Browsing by Author "Kirstein, Deon Louw"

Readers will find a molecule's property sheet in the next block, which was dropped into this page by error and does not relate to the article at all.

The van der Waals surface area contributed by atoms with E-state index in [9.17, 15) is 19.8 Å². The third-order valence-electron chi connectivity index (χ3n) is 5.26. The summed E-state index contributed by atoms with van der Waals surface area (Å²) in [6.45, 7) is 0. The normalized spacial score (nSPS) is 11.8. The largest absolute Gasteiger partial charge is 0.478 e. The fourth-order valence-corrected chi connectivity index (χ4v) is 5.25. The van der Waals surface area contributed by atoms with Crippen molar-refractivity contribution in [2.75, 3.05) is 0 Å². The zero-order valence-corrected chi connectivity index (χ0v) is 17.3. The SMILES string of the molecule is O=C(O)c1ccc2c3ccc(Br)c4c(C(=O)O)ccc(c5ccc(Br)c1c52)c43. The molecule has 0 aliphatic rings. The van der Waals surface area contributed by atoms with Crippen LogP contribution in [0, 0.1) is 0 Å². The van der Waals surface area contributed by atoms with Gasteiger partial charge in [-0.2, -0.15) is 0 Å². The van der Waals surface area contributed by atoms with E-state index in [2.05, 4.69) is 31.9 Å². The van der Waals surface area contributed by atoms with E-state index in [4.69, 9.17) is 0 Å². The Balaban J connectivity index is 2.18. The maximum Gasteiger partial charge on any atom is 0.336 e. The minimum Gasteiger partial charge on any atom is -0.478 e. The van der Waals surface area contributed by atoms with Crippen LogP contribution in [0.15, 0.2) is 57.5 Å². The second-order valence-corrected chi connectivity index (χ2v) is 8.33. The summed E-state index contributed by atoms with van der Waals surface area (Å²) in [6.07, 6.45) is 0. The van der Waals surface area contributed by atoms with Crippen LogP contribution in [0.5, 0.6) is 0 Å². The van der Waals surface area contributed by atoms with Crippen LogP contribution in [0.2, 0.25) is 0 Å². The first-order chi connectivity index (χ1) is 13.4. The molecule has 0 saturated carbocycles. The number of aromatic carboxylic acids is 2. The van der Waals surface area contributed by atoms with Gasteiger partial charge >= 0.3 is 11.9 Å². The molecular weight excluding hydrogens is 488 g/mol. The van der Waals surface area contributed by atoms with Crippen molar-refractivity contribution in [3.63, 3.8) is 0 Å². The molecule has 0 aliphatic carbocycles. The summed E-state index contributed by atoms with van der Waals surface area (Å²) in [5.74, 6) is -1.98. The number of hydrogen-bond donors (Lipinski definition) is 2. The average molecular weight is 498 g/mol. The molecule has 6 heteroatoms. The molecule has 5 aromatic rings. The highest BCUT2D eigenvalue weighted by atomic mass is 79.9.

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- ItemMechanical thinning of pome fruit(Stellenbosch : Stellenbosch University, 2015-12) Kirstein, Deon Louw; Theron, K. I.; Steyn, Willem J.; Stellenbosch University. Faculty of Agrisciences. Dept. of Horticulture.ENGLISH ABSTRACT: Thinning is an important practice in pome fruit production which aims to ensure an optimal yield of high quality, large sized fruit as well as an adequate return bloom. In South Africa, pome fruit thinning is generally done by means of chemicals, with follow-up hand thinning. When thinning is effective, set and thus the hand thinning requirement should be reduced. This is important as labor cost associated with hand thinning is high and continually rising. Chemical thinning is weather dependent and can be environmentally harmful, which has led to a shift towards environmentally acceptable methods of thinning such as mechanical thinning. From 2013 until 2015 the mechanical string thinners, viz. Darwin 300™, BAUM, and Bloom Bandit™, were evaluated. These machines are used to thin trees during full bloom and reduce the number of flowers before fruit set. The aim of the trials was to reduce fruit set and therefore hand thinning requirement, while increasing fruit size and quality, maintaining yield and return bloom. A range of tractor speeds and rotational rates were evaluated with the Darwin 300™ on ‘Forelle’ pears and ‘Cripps’ Pink’ apples, while the BAUM was evaluated only on ‘Cripps’ Pink’ apples. The hand-held Bloom Bandit™ was evaluated on ‘Forelle’, ‘Cripps’ Pink’, ‘Fuji’ and ‘Cripps’ Red’. The tractor-driven mechanical thinning devices gave erratic results. The most consistent results on ‘Forelle’ were obtained using the Darwin 300™ at 5.2 km·h-1 and 300 rpm, while the BAUM gave no consistent results. The unreliability of results were due to South African pome fruit orchards currently being unsuitable for tractor-driven mechanical thinning machines. The ‘Forelle’ orchard trained to a Palmette system was the most suited for thinning, which is reflected in the more positive results obtained, but further improvements are possible. The Bloom Bandit™ effectively thinned pear and apple trees and increased fruit size without a decrease in yield or return bloom. More time is spent on thinning with the device compared to tractor-driven machines and this should be taken into account when considering using the Bloom Bandit™. Thinning intensities of 25%, 50% and 75% of clusters or flowers was applied to mature ‘Forelle’ and ‘Cripps’ Red’ trees during full bloom. Variable effects were seen on fruit set, yield was reduced to acceptable levels, while fruit size was improved in ‘Forelle’ but not ‘Cripps’ Red’. Results showed that when thinning mechanically, the aim should be to remove between 25% and 50% of flowers clusters in ‘Forelle’ and 50% of flowers clusters in ‘Cripps’ Red’. These levels of thinning gave the best results in terms of the remaining hand thinning requirements and improved return bloom in ‘Forelle’. We, however, only evaluated full cluster thinning and not within cluster thinning, which might also occur during mechanical thinning.